Emmett Till was kidnapped, tortured, and lynched in Mississippi in 1955 because he whistled at a white woman. This is history—a story that every Black American knows all too well. In the new film Till, that black mark in American history is told best in a grave and concise moment that shows his mother, Mamie Till Mobley, standing over his mutilated body and declaring “My son’s body returned to me reeking of racial hatred.” It’s a moment registered in books and magazine covers, and it’s exactly what audiences need to see and hear in a movie that tells this story.
Director Chinonye Chukwu made a name for herself with the incisive and precise Clemency (2019). Here she takes on the enormous task of dramatizing the events of the murder of Emmett Till and its aftermath, perhaps an impossible one, but she handles it with aplomb. The film starts with Chicago native Till (Jalyn Hall) as he prepares to leave for Mississippi to visit his cousins. His mother Mamie Till Mobley (Danielle Deadwyler) worries about the visit because she understands how Black people are treated in the South. “Be small there,” is her advice to him. We know what happens next. The film does not show the lynching—not a spoiler since it’s outlined in the marketing and a director’s statement—but rather what happened before and after.
Chukwu has shown a great knack for collaboration with actors and drawing marvelous performances out of them (see Alfre Woodard and Aldis Hodge’s staggering work in Clemency). She evidences it again with Deadwyler in Till. Centering the film on Mamie is the right decision, and Deadwyler absolutely delivers—she’s heartbreaking from literally her first moment on screen, able to demonstrate not just a mother’s love but also her resilience. Wherever Chukwu places her camera, Deadwyler’s face makes us understand not just what Mamie is going through but rather the reality of what this country does to its Black citizens. It’s a performance of quiet strength and loud emotion, though Deadwyler is never loud or histrionic. She just simmers with profound pain.
Whoopi Goldberg as Alma Carthan, Mamie’s mother and Emmet’s grandmother, is a casting coup. As expected, she brings gravitas and warmth to the brief role. However, what makes this particularly meaningful is that we all know and love Whoopi, who most audiences have known for most of their lives—whether because of Celie in The Color Purple (1985) or being on TV every day in our homes. She’s familiar to us. She’s family. And because of that, seeing her as Emmet Till’s family makes this story more urgent, more personal. It happened in our family. Therein lies the strength of this film.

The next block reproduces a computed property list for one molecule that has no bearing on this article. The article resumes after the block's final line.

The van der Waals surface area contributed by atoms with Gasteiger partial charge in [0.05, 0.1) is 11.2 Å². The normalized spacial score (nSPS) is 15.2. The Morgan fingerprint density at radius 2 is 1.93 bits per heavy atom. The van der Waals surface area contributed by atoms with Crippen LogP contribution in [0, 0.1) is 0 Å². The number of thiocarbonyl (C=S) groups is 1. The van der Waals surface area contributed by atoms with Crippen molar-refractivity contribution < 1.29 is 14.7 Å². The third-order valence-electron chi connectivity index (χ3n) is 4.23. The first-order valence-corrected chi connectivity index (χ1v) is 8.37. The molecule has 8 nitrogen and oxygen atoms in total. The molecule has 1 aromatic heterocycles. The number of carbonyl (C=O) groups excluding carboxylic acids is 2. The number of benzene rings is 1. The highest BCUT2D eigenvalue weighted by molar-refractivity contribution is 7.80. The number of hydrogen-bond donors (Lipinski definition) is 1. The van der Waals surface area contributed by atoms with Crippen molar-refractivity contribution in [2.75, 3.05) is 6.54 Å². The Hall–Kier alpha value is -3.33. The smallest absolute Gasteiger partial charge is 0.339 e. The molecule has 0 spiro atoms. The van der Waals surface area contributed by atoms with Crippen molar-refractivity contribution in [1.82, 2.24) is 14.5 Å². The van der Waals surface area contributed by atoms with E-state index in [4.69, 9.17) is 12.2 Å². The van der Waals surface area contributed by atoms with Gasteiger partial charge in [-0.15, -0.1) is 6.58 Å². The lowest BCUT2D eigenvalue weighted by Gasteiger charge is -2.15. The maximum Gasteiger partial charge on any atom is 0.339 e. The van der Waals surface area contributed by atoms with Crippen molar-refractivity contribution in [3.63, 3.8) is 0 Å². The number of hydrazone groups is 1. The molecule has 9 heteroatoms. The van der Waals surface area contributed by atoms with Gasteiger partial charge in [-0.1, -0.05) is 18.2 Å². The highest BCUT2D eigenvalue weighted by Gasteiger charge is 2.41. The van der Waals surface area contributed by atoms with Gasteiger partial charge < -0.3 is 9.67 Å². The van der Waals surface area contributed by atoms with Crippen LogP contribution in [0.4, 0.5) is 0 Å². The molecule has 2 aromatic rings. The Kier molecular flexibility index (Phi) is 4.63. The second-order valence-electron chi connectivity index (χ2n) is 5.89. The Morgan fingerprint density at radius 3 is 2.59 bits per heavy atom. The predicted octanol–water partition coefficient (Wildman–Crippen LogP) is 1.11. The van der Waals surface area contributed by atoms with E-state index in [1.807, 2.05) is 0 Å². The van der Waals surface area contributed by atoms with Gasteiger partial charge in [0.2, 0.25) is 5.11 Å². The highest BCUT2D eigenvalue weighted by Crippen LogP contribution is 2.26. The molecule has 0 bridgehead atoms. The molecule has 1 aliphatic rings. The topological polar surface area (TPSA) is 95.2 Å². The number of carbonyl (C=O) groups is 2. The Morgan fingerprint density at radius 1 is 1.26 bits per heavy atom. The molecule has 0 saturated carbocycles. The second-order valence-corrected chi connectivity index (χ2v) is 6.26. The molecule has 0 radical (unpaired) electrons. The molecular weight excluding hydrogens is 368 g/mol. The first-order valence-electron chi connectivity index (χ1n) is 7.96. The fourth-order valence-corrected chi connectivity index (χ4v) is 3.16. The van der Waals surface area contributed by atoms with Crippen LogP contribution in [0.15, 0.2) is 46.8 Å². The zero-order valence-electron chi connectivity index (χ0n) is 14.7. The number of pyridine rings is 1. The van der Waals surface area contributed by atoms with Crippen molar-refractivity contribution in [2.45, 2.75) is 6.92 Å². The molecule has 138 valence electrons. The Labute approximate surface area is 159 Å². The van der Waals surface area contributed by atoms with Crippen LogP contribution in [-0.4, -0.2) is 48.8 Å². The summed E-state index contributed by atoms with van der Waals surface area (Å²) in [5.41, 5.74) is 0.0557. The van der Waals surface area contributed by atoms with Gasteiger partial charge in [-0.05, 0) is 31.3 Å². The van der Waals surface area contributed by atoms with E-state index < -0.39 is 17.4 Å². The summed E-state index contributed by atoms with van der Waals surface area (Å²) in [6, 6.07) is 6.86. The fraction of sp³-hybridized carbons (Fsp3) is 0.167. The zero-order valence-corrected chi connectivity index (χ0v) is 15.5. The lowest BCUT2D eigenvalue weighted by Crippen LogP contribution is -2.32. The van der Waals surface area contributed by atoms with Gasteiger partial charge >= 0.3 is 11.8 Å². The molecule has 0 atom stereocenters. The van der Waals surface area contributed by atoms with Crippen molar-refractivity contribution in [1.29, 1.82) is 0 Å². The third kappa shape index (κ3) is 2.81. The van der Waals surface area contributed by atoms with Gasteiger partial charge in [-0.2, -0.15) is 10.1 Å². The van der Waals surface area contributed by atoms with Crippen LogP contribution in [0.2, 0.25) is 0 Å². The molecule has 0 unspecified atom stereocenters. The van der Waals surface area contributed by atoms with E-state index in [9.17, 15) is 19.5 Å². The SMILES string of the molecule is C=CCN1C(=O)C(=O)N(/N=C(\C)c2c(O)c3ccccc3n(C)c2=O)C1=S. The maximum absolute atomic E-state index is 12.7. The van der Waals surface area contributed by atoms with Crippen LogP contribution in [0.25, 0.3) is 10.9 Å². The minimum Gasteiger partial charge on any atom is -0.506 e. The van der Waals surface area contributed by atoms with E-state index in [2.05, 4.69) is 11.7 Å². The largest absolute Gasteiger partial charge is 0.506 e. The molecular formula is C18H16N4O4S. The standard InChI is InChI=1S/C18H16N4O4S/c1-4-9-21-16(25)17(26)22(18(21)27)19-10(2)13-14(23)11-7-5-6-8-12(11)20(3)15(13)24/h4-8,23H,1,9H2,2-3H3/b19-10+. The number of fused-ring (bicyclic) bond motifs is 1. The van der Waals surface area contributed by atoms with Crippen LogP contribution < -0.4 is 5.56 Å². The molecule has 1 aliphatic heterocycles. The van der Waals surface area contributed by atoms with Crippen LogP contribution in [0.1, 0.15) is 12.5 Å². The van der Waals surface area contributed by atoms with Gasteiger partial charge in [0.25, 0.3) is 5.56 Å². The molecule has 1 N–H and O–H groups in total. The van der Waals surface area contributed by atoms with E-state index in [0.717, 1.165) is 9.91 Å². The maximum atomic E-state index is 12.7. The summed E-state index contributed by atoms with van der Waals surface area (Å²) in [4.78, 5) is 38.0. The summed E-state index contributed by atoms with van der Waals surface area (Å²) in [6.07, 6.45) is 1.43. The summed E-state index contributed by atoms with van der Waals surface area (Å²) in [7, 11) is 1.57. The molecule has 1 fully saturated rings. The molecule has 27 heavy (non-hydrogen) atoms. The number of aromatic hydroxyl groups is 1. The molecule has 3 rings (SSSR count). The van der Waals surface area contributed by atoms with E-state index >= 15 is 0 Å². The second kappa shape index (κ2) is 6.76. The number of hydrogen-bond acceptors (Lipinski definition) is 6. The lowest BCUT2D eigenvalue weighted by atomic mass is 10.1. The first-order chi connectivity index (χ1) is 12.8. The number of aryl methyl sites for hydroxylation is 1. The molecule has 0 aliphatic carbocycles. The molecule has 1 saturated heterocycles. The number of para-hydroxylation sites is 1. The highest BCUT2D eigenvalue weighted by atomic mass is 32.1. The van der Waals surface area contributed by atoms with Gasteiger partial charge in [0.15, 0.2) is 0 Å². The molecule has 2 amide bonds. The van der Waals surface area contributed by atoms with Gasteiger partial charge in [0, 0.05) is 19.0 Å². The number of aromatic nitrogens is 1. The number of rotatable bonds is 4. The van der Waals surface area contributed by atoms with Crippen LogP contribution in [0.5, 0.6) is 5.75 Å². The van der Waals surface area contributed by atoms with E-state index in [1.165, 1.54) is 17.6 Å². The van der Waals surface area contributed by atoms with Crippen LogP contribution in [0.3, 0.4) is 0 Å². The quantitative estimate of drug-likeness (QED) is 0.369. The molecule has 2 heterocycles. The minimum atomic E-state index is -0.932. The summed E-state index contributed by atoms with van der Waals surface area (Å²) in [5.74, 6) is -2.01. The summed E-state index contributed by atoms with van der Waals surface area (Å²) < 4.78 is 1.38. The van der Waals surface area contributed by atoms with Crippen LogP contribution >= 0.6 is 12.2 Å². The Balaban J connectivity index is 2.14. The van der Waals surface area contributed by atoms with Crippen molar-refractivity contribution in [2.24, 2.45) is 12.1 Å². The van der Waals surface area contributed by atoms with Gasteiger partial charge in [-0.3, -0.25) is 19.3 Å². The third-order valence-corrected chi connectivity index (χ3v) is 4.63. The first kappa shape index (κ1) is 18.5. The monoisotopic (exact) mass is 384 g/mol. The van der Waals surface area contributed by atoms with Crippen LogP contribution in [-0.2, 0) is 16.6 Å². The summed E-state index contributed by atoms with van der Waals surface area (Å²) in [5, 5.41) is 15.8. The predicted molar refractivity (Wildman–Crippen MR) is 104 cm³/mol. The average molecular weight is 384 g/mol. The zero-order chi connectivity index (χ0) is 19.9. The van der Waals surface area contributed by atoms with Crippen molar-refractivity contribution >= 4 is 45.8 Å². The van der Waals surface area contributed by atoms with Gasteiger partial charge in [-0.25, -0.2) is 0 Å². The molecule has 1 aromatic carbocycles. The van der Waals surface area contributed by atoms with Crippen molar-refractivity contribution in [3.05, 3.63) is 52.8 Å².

Chukwu has personalized Till, or “Bobo” as he’s lovingly referred to by family, so that he’s not just a symbol. He’s flesh and blood, he’s a boy who enjoys teasing his mother, hanging out with his cousins. More importantly, he’s full of joy. That joy defines the last few days of his life, and Hall leans into showing it so that the audience feels the acute pain of his absence. And whenever he’s with Deadwyler, everything becomes more real because of her grounded and ferocious performance.
The film is also strong in portraying the familial bonds of the extended Till family and the guilt they carried for not being able to prevent the murder. As Moses Wright, on whose watch Emmett Till was kidnapped, John Douglas Thompson sensitively modulates an admittance of guilt and culpability.
The script, credited to Michael Reilly, Keith Beauchamp, and Chukwu, is less successful. In attempting to provide historical context and give credit to the many brave people who mobilized for the trial of Till’s murderers, it loses some focus. There’s an economy in the narrative in Mamie’s scenes, with just the right information given to the audience. Chukwu trusts Deadwyler to deliver the pathos needed in scenes bursting with strong emotion. But the trial and what’s around it, in contrast, are full of exposition. Many characters are introduced by name and given a moment to tell us what their historical link to the story is, but beyond providing an a-ha moment for the audience and cementing everybody’s historical role, these bits stop the narrative dead in its tracks.
Additionally, the score by Abel Korzeniowski is a tad too melodramatic—especially after Deadwyler has avoided all of that. She doesn’t need the bombast and all the audience needs is her perceptive and stoic performance. And otherwise, the film’s visuals are not distinctive. But the moments that are most powerful in Till are those where Chukwu concentrates on people’s faces filling the screen, both actors and extras. After all, history is told by the people who witness it.